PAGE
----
The current volatility in the political world is causing a real shakeup, with some political veterans opting to leave office rather than seek re-election during an unpredictable time. All of this is shaking thing up further, as major political figures like Mitt Romney are showing renewed interest in returning to active political life. Romney now appears to be seeking a run for the senate seat in Utah that is being left open with the announcement of Orrin Hatch’s retirement.
With the announcement of Romney’s upcoming run for the open senate seat comes interest in the candidate’s health. Romney recently had surgery for a tumor on his prostate gland, and the question is whether his health with be an issue in the campaign and in his political future.
An Expert on Prostate Cancer Weighs In
Dr. David Samadi is a urologist and surgeon who is currently serving as the Chair of Urology as well as the Chief of Robotic Surgery at Lenox Hill Hospital in New York. Ramadi spoke to The Huffington Post in a recent article that analyzed Romney’s health and how it could impact his political life.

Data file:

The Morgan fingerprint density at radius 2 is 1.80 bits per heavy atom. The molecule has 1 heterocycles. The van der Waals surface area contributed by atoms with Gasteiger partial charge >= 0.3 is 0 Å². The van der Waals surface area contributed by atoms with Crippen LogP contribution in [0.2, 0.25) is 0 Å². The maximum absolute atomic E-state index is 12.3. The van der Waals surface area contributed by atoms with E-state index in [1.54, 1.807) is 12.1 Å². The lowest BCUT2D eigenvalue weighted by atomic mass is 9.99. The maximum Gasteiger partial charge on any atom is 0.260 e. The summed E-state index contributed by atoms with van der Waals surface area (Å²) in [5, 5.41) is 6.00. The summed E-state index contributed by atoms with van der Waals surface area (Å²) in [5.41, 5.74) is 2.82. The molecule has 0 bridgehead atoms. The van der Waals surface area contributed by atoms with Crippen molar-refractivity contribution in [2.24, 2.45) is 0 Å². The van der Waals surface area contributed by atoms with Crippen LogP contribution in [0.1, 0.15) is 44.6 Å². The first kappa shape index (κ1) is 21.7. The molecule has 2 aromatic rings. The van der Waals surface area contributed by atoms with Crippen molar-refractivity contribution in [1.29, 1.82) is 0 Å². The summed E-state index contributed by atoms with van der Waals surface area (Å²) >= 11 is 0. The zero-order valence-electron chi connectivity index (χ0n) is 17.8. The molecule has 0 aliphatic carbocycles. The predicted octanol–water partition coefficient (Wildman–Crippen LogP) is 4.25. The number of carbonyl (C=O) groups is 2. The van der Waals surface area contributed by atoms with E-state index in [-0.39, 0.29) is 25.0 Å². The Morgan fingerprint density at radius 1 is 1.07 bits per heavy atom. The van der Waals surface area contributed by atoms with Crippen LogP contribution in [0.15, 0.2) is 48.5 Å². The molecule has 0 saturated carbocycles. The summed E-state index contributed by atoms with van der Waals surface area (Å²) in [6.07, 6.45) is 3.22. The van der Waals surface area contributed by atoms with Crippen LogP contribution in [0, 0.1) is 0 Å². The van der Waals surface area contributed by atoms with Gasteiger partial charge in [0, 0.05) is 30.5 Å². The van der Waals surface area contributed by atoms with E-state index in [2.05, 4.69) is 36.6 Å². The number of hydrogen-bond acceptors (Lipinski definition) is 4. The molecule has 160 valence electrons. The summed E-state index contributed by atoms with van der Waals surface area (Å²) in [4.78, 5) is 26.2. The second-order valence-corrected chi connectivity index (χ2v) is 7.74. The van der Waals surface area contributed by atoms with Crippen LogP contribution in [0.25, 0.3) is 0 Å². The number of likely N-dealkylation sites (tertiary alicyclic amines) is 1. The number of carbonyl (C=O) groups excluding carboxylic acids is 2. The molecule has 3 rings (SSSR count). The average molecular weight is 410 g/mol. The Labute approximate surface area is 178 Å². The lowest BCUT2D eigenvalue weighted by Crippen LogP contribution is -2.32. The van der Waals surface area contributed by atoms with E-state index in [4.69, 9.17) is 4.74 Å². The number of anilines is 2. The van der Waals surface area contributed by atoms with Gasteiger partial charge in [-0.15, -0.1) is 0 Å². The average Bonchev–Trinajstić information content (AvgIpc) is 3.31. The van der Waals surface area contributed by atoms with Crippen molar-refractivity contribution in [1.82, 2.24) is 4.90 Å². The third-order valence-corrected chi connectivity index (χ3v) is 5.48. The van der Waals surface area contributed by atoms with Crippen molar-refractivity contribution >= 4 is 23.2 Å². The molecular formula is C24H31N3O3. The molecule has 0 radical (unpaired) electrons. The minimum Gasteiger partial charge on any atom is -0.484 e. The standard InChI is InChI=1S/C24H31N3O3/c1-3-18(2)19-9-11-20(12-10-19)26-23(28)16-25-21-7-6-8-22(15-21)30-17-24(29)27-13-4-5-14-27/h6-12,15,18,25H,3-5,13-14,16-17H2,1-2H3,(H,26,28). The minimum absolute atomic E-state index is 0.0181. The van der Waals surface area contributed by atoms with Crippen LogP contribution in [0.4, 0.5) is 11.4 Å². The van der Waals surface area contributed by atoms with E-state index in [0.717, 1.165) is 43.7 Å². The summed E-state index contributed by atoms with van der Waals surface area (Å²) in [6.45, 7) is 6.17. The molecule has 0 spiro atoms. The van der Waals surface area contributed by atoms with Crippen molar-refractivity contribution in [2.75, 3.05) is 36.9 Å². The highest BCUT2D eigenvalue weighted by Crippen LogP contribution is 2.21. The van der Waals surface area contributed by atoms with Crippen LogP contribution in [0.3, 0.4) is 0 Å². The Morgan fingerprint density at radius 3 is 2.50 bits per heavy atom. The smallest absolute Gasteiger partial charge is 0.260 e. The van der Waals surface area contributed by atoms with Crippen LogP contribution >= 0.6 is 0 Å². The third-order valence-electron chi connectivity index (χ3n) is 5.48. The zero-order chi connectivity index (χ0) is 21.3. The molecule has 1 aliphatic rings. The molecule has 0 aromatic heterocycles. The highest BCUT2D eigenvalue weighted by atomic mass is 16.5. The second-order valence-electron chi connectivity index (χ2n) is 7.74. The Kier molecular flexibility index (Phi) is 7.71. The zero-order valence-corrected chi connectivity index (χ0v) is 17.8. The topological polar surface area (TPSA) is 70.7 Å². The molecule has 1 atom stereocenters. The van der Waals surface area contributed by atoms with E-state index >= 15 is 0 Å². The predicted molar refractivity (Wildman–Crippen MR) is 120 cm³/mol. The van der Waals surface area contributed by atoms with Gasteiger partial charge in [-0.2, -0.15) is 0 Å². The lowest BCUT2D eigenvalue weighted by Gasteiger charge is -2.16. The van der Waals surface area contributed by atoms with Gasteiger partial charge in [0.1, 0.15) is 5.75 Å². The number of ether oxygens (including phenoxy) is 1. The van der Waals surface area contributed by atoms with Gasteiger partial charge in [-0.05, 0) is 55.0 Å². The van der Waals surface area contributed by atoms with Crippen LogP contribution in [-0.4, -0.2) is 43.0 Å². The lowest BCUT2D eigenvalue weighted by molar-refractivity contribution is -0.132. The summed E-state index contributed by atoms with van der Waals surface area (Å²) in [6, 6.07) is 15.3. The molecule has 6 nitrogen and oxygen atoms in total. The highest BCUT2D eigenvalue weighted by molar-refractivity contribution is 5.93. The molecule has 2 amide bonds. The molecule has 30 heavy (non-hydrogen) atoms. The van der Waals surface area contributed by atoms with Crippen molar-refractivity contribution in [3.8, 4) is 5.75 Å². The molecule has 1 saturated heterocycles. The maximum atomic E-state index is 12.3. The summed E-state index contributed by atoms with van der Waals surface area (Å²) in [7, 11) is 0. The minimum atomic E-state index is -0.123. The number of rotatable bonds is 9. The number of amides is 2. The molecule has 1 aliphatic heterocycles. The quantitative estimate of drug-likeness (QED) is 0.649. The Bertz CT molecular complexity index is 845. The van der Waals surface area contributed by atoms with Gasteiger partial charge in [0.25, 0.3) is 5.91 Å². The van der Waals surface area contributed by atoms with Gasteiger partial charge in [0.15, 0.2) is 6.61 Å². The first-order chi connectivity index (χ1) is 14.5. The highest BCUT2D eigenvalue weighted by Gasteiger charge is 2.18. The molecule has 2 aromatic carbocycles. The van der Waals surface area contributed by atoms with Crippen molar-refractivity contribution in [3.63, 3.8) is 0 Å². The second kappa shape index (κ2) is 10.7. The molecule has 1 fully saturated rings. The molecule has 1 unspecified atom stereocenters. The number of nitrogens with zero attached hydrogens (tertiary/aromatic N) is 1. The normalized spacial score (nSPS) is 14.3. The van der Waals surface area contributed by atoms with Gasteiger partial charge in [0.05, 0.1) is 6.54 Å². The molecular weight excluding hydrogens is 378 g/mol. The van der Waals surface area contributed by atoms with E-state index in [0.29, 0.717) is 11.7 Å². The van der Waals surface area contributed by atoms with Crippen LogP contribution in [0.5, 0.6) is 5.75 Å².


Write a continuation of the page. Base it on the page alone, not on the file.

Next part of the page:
According to Samadi, the prognosis for Romney looks good, as the tumor on his prostate gland was successfully removed without the need for radiation. In Samadi’s view, it is always wise for patients to go with surgery for the removal of a tumor in lieu of radiation, if the cancer is localized. This situation will leave the patient with the best chance for a full recovery without a recurrence of the illness. He states that many patients who opt for radiation first (and do not remove the prostate gland) often have a lesser chance of living another five years if the cancer spreads to other organs after radiation.
Samadi also advises any man who is facing treatment choices for prostate cancer to work closely with an experienced urologist who can guide them through this challenging passage. Patients should also closely examine the record of any surgeon they are considering for their procedure. Ramadi also notes that political leaders like Colin Powell and John Kerry both had successful surgeries for prostate cancer, and they went on to resume their active political lives after treatment.